Best Tips To Design Posters for Your College Events

Designing a poster for a college event is a challenging task, as someone who has done it for 4 years in my own college life, I think i can give you a fair view on the topic. I’ll go ahead and assume that you’re asking about a digital poster and not the handmade poster. Even handmade posters can be made using the same design rules.

There are some things to be considered first :

Photoshop

It depends on who you ask, but all of my seniors, myself, and my juniors used Photoshop to design our poster, partly because it’s such a powerful piece of software. It’s a little difficult to get the hang of, but once you’ve mastered the fundamentals, you should be able to create a decent poster. However, make sure to use the most recent version (I believe it’s CS6).

There are some things to be considered first :

The Nature of the Event

You must first consider the overall feel of the poster. Is it a poster for a cultural event, a technology event, a quiz, a seminar, or a workshop? The appearance of the poster should indicate the type of event it is intended for. A fresher’s night poster should be eye-catching, with bright colors and people in the background. A Robotics seminar will be more technical in nature.

Look

By look, I don’t mean the design, but rather the poster’s distant appearance; only if the student finds your poster interesting enough to look at from a distance will they come and examine the details. We used to make two kinds of posters: one that said “coming soon” and one that said “main.”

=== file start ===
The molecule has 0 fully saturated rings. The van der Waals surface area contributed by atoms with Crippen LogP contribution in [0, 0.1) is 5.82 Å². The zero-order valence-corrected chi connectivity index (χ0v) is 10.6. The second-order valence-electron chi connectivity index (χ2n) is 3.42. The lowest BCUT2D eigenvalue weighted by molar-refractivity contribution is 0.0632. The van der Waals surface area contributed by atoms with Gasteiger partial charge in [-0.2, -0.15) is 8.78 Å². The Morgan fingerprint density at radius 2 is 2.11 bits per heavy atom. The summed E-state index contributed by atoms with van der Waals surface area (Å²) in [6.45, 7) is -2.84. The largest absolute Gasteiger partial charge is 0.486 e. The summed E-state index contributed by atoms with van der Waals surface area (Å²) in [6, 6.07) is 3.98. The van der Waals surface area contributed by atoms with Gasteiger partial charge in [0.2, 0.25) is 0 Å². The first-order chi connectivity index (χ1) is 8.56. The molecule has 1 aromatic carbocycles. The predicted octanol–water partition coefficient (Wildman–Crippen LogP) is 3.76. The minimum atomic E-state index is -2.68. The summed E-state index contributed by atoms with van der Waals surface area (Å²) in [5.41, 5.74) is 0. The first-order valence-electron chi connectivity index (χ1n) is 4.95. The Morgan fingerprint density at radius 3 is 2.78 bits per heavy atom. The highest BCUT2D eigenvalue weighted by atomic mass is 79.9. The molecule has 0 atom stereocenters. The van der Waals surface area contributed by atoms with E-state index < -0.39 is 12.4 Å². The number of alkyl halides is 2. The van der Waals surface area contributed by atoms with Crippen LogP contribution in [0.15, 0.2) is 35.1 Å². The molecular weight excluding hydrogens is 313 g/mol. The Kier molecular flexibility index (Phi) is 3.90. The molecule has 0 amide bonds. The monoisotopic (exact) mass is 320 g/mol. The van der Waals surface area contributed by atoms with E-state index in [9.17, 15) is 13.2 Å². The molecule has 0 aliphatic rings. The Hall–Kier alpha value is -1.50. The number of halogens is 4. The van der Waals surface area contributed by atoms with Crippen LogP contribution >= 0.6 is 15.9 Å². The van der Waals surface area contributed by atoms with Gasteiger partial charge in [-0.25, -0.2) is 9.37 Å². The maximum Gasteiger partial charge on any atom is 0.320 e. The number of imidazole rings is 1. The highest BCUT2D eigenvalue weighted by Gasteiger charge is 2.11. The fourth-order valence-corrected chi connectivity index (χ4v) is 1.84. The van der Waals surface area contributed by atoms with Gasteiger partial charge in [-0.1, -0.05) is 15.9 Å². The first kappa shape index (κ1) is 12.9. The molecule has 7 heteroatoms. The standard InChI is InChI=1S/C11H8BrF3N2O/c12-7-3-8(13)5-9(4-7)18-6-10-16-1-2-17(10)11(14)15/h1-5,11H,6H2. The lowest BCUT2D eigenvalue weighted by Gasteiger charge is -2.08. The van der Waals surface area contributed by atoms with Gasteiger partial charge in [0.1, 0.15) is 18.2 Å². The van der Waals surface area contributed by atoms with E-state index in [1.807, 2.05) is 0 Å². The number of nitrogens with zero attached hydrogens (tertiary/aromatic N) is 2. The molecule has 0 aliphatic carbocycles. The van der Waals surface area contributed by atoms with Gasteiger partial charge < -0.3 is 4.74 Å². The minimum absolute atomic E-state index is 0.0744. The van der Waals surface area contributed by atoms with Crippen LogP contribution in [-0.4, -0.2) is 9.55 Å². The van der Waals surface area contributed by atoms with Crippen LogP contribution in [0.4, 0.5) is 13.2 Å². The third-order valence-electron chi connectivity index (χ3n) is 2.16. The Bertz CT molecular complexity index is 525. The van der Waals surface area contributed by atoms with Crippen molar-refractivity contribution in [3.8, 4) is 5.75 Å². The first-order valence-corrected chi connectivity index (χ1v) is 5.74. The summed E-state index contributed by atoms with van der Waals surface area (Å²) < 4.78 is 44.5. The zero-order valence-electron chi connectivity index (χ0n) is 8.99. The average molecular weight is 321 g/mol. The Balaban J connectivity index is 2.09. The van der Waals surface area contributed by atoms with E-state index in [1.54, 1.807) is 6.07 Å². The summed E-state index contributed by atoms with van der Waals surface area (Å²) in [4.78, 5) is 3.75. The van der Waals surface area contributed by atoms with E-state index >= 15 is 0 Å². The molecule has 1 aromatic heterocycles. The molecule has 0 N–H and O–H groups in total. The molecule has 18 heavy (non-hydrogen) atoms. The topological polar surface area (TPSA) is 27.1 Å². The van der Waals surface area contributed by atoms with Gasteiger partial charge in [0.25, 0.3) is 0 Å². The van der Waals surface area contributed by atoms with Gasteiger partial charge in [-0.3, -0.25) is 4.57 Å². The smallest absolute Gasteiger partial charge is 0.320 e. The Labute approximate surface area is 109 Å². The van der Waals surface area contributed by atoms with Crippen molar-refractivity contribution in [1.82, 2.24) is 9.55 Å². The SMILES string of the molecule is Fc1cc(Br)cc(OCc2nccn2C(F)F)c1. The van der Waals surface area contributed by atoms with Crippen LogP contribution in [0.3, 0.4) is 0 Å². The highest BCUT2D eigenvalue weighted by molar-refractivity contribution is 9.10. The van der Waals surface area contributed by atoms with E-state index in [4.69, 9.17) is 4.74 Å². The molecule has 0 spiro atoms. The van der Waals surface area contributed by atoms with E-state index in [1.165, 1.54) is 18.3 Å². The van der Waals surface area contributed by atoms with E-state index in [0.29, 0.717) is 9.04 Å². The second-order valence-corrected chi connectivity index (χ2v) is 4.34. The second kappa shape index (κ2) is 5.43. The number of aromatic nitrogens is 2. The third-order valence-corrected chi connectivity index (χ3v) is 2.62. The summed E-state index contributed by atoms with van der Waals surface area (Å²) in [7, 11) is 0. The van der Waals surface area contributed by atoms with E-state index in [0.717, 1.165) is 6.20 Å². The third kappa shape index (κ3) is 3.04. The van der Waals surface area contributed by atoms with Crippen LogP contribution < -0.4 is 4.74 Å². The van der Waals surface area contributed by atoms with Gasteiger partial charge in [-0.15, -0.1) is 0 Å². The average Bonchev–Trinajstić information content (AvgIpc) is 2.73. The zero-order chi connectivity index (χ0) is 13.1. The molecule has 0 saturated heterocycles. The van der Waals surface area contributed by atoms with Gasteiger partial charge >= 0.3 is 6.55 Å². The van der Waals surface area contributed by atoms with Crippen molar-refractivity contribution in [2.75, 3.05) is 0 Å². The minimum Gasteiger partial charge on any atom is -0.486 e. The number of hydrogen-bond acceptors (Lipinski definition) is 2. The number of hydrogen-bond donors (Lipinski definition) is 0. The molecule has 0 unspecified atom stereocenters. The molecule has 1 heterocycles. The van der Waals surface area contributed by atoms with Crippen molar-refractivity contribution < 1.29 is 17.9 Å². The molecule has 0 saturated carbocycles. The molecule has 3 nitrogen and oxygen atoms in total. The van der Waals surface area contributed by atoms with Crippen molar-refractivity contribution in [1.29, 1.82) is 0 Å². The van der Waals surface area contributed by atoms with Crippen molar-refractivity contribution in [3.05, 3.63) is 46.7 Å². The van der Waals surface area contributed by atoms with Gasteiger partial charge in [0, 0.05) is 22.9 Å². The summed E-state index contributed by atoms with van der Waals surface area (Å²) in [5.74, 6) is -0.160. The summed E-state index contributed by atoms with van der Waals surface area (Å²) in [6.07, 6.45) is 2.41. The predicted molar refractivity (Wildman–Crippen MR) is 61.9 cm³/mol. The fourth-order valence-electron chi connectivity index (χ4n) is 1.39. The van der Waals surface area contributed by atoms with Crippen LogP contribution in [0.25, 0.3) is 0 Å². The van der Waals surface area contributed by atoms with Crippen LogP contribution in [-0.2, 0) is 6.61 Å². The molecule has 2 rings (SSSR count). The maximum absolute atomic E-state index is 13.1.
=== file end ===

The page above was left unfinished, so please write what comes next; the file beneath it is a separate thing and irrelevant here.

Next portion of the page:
Look

The coming soon poster will simply display the type of event as well as some details. You use it to generate excitement about your event. The main poster is released about a month before the event, or a day or two before registration opens so that people can see it and decide whether or not to attend. You can always push yourself a little further.

Design

 I’ve seen a lot of posters and can tell you from personal experience that unless you have prior experience in poster making, just copy the basic layout of a poster from the internet. Nobody cares if you copied the poster design or not; you’re a student, not an artist. When you have gained sufficient knowledge and experience, you can begin designing your own poster. Also, try a modern minimalist or abstract design; they attract a lot of attention. Please see point #2.

Design

Details

Now comes the actual text on the poster; always, and I mean always, try to be graphical, using as many icons and pictures as possible instead of just typing text on the poster. When you have to type text on the poster, try to get the colour combination right. Use colours that have a contrasting effect, such as white text with a black outline. Try to use as few font types as possible. A poster should use no more than three or four different fonts.

Actual Print Look: 

In my experience, the college posters that you have designed on your computer display and the print that comes vary a lot. As a result, always make your decision after reviewing the printout. Only after you’ve seen the printout can you determine whether or not the poster is good. It could be because of your computer’s glossy display or the type of ink your shopkeeper uses to print.

Finally, when you’re finished with the poster, stand back about 10 feet and look at the printout. As long as you and your friends (I always asked people who had no design or painting idea whatsoever to get a common man’s perspective) agree to go look at it,

 

 

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